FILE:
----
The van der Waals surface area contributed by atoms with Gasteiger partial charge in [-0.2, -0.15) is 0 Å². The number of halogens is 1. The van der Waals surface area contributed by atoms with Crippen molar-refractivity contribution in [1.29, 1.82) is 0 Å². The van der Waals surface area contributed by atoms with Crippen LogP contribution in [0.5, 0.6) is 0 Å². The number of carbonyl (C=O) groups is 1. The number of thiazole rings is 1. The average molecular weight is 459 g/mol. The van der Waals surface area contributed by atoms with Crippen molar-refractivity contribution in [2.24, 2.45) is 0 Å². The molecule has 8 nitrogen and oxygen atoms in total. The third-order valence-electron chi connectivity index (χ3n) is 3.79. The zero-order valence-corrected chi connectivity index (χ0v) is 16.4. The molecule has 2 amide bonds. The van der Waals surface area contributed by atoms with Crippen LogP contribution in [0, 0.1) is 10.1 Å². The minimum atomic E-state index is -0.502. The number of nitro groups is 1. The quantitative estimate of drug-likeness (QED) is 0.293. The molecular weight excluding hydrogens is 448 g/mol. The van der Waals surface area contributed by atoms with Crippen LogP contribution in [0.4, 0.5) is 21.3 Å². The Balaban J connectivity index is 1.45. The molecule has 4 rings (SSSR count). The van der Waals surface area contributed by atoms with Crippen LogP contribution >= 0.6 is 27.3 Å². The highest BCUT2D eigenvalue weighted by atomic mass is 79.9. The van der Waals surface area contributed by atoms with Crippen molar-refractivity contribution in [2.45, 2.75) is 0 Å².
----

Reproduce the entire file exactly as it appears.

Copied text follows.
The van der Waals surface area contributed by atoms with Gasteiger partial charge in [-0.2, -0.15) is 0 Å². The number of halogens is 1. The van der Waals surface area contributed by atoms with Crippen molar-refractivity contribution in [1.29, 1.82) is 0 Å². The van der Waals surface area contributed by atoms with Crippen LogP contribution in [0.5, 0.6) is 0 Å². The number of carbonyl (C=O) groups is 1. The number of thiazole rings is 1. The average molecular weight is 459 g/mol. The van der Waals surface area contributed by atoms with Crippen molar-refractivity contribution in [2.24, 2.45) is 0 Å². The molecule has 8 nitrogen and oxygen atoms in total. The third-order valence-electron chi connectivity index (χ3n) is 3.79. The zero-order valence-corrected chi connectivity index (χ0v) is 16.4. The molecule has 2 amide bonds. The van der Waals surface area contributed by atoms with Crippen LogP contribution in [0, 0.1) is 10.1 Å². The minimum atomic E-state index is -0.502. The number of nitro groups is 1. The quantitative estimate of drug-likeness (QED) is 0.293. The molecular weight excluding hydrogens is 448 g/mol. The van der Waals surface area contributed by atoms with Crippen LogP contribution in [0.4, 0.5) is 21.3 Å². The Balaban J connectivity index is 1.45. The molecule has 4 rings (SSSR count). The van der Waals surface area contributed by atoms with Crippen LogP contribution >= 0.6 is 27.3 Å². The highest BCUT2D eigenvalue weighted by atomic mass is 79.9. The van der Waals surface area contributed by atoms with Crippen molar-refractivity contribution in [2.45, 2.75) is 0 Å².